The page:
Michael Wang: The Mona Lisa Gown, 2013, steel, fabric beads, 55 inches high; at Foxy Production.

 

 

Before writing this review, I did the requisite Googling, looking up the three historical objects referenced in Michael Wang's show "Global Tone": a sculpture of a bison commissioned by Hermann Göring, a Hiroshima memorial by Isamu Noguchi and a gown worn by Jacqueline Kennedy. I came to wonder if this casual act of research was itself part of the exhibition. By walking into Foxy Production, had I been enlisted in an experiment to see how far down the Wikipedia rabbit hole I would go?

The exhibition featured relatively modest objects: two sets of drawings in muted colors and one delicate pink garment. Additional investigation was necessary to discern the logic linking the works, but Google initially yielded a curious result. With each search, one of the top hits was the image promoting Wang's exhibition on the gallery website, an incongruous shot of four attractive young women posed in stylish outfits.

Wang is a young New York-based artist and critic with a background in architecture. He based one series of drawings on the aforementioned bison sculpture, commemorating Göring's efforts in the 1930s to crossbreed European and North American bison in an attempt to create a superior species and replenish diminishing European herds. The sculpture was disassembled and buried after the war; it was then disinterred and restored in the mid-'90s in a "small forest town," according to the press release. Wang renders individual sections of the sculpture—a furry hoof here, a haunch there—on small sheets of paper in pencil, using red pigment to create sienna-hued accents.

He similarly dismantles, through drawings, the Noguchi monument, which was initially commissioned by Japanese authorities after WWII, then rejected on the grounds that Noguchi was half-American, and therefore related to the enemy. Noguchi later built the cenotaph anyway, in granite. Austere pieces of chiseled stone are the focus of each of the eight drawings. Aside from the works on paper, Wang commissioned a re-creation of the pink, beaded, strapless gown worn by Jacqueline Kennedy when she brought the Mona Lisa to America in 1962.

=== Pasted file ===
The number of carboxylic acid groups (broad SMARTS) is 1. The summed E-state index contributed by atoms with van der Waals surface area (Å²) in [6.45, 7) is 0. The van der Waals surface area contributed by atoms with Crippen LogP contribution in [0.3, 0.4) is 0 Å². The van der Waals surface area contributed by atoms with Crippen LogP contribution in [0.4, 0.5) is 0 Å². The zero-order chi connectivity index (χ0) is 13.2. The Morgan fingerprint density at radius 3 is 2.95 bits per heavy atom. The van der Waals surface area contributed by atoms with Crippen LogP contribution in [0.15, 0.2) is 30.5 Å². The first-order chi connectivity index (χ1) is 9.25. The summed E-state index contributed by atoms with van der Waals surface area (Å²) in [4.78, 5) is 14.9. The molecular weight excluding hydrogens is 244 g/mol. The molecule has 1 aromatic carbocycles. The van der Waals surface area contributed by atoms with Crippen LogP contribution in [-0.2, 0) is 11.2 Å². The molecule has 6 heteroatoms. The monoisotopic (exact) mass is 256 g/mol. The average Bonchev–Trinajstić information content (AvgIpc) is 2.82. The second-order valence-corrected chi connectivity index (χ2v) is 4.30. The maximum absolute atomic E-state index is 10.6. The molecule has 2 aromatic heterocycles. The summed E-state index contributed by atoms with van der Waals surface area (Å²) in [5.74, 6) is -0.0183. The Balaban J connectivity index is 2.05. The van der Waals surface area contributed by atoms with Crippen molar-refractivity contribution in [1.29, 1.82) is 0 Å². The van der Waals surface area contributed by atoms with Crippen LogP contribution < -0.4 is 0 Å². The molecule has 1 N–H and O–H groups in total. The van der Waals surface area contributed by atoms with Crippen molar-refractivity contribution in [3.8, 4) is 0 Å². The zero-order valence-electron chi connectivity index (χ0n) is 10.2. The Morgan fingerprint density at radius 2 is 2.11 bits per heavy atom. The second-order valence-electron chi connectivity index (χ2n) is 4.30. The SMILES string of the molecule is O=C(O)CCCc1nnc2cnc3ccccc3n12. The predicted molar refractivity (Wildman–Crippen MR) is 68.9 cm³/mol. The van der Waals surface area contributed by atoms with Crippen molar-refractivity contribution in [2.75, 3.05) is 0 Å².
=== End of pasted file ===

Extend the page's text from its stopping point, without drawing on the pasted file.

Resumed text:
Each of the historical objects functions metonymically for a moment of intense international conflict, but they also speak to networks of various sorts that span national boundaries, for better or worse: the Göring monument celebrated the melding of geographically disparate species, for example, while Kennedy's dress speaks to a U.S. effort to strengthen relations with France in the face of mounting tension with the Soviet Union. And Noguchi, as a person of mixed race who was asked to help ease the pain caused by warfare, experienced the destructive effect of reactionary prejudice.

Biological exchange seems integral to the genealogy of globalization Wang sketches in his exhibition. The image circulating on the Web features models Wang hired, according to the show's press release, based on their indeterminate ethnicities; all are brunettes with dark olive skin, ostensibly the "global tone" referred to in the show's title. What Wang is getting at with the models is not obvious. Is he suggesting that cross-cultural exchange trends toward some kind of Benetton utopia? This seems too simplistic for such a bright artist, even as it raises difficult questions. Does "Global Tone" point to a kind of default eugenics program under global capitalism? If so, the terrifying implications of this theory are hardly borne out by the relatively quiet nature of the objects on view.